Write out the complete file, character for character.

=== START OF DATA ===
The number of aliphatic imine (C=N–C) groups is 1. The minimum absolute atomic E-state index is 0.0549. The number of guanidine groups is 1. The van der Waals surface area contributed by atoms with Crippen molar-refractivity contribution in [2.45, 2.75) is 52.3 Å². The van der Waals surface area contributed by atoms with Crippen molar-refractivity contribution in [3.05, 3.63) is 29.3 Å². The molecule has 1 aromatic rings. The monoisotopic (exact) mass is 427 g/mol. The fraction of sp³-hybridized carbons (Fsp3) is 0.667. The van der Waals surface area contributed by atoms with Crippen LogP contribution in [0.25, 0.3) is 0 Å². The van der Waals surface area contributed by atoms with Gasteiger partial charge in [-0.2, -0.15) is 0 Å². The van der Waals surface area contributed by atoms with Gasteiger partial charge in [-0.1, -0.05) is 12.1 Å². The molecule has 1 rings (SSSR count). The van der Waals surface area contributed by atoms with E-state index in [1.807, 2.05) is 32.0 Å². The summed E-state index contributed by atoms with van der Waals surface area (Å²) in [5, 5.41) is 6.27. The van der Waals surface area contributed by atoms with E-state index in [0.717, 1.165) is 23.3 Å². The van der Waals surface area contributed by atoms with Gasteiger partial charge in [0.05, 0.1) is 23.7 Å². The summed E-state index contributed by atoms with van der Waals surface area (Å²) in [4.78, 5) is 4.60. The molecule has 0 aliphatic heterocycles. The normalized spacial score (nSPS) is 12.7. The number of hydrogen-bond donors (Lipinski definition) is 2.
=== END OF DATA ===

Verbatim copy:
The number of aliphatic imine (C=N–C) groups is 1. The minimum absolute atomic E-state index is 0.0549. The number of guanidine groups is 1. The van der Waals surface area contributed by atoms with Crippen molar-refractivity contribution in [2.45, 2.75) is 52.3 Å². The van der Waals surface area contributed by atoms with Crippen molar-refractivity contribution in [3.05, 3.63) is 29.3 Å². The molecule has 1 aromatic rings. The monoisotopic (exact) mass is 427 g/mol. The fraction of sp³-hybridized carbons (Fsp3) is 0.667. The van der Waals surface area contributed by atoms with Crippen LogP contribution in [0.25, 0.3) is 0 Å². The van der Waals surface area contributed by atoms with Gasteiger partial charge in [-0.2, -0.15) is 0 Å². The van der Waals surface area contributed by atoms with Gasteiger partial charge in [-0.1, -0.05) is 12.1 Å². The molecule has 1 rings (SSSR count). The van der Waals surface area contributed by atoms with E-state index in [1.807, 2.05) is 32.0 Å². The summed E-state index contributed by atoms with van der Waals surface area (Å²) in [5, 5.41) is 6.27. The van der Waals surface area contributed by atoms with E-state index in [0.717, 1.165) is 23.3 Å². The van der Waals surface area contributed by atoms with Gasteiger partial charge in [0.05, 0.1) is 23.7 Å². The summed E-state index contributed by atoms with van der Waals surface area (Å²) in [4.78, 5) is 4.60. The molecule has 0 aliphatic heterocycles. The normalized spacial score (nSPS) is 12.7. The number of hydrogen-bond donors (Lipinski definition) is 2.